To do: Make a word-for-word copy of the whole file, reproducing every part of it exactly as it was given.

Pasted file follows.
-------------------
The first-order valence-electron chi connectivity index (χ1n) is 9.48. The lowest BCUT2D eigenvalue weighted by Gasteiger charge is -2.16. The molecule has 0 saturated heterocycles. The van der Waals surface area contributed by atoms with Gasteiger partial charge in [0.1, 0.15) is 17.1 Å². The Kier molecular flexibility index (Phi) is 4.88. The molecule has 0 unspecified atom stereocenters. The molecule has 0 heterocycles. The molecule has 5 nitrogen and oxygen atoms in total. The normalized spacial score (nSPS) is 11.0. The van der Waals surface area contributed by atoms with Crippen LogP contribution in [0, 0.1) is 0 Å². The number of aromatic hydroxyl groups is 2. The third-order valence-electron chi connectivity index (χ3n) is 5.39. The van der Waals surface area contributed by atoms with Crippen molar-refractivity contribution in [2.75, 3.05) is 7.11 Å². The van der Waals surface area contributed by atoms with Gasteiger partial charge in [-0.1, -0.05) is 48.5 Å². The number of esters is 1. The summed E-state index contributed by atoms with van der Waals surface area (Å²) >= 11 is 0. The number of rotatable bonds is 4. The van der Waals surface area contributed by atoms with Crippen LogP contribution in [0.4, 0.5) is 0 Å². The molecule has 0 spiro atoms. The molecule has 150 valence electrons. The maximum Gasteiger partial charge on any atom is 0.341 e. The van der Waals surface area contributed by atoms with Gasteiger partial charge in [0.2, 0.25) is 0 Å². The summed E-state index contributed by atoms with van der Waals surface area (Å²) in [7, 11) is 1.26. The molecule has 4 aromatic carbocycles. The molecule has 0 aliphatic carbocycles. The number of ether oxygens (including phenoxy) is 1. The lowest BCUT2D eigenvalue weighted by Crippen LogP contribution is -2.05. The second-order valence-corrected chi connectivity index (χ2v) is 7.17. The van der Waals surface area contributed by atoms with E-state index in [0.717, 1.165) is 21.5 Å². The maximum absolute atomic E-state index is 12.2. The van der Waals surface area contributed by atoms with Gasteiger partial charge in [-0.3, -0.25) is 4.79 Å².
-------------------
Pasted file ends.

The first-order valence-electron chi connectivity index (χ1n) is 9.48. The lowest BCUT2D eigenvalue weighted by Gasteiger charge is -2.16. The molecule has 0 saturated heterocycles. The van der Waals surface area contributed by atoms with Gasteiger partial charge in [0.1, 0.15) is 17.1 Å². The Kier molecular flexibility index (Phi) is 4.88. The molecule has 0 unspecified atom stereocenters. The molecule has 0 heterocycles. The molecule has 5 nitrogen and oxygen atoms in total. The normalized spacial score (nSPS) is 11.0. The van der Waals surface area contributed by atoms with Crippen LogP contribution in [0, 0.1) is 0 Å². The number of aromatic hydroxyl groups is 2. The third-order valence-electron chi connectivity index (χ3n) is 5.39. The van der Waals surface area contributed by atoms with Crippen molar-refractivity contribution in [2.75, 3.05) is 7.11 Å². The van der Waals surface area contributed by atoms with Gasteiger partial charge in [-0.1, -0.05) is 48.5 Å². The number of esters is 1. The summed E-state index contributed by atoms with van der Waals surface area (Å²) >= 11 is 0. The number of rotatable bonds is 4. The van der Waals surface area contributed by atoms with Crippen LogP contribution in [0.4, 0.5) is 0 Å². The molecule has 0 spiro atoms. The molecule has 150 valence electrons. The maximum Gasteiger partial charge on any atom is 0.341 e. The van der Waals surface area contributed by atoms with Gasteiger partial charge in [0.2, 0.25) is 0 Å². The summed E-state index contributed by atoms with van der Waals surface area (Å²) in [7, 11) is 1.26. The molecule has 4 aromatic carbocycles. The molecule has 0 aliphatic carbocycles. The number of ether oxygens (including phenoxy) is 1. The lowest BCUT2D eigenvalue weighted by Crippen LogP contribution is -2.05. The second-order valence-corrected chi connectivity index (χ2v) is 7.17. The van der Waals surface area contributed by atoms with E-state index in [0.717, 1.165) is 21.5 Å². The maximum absolute atomic E-state index is 12.2. The van der Waals surface area contributed by atoms with Gasteiger partial charge in [-0.3, -0.25) is 4.79 Å².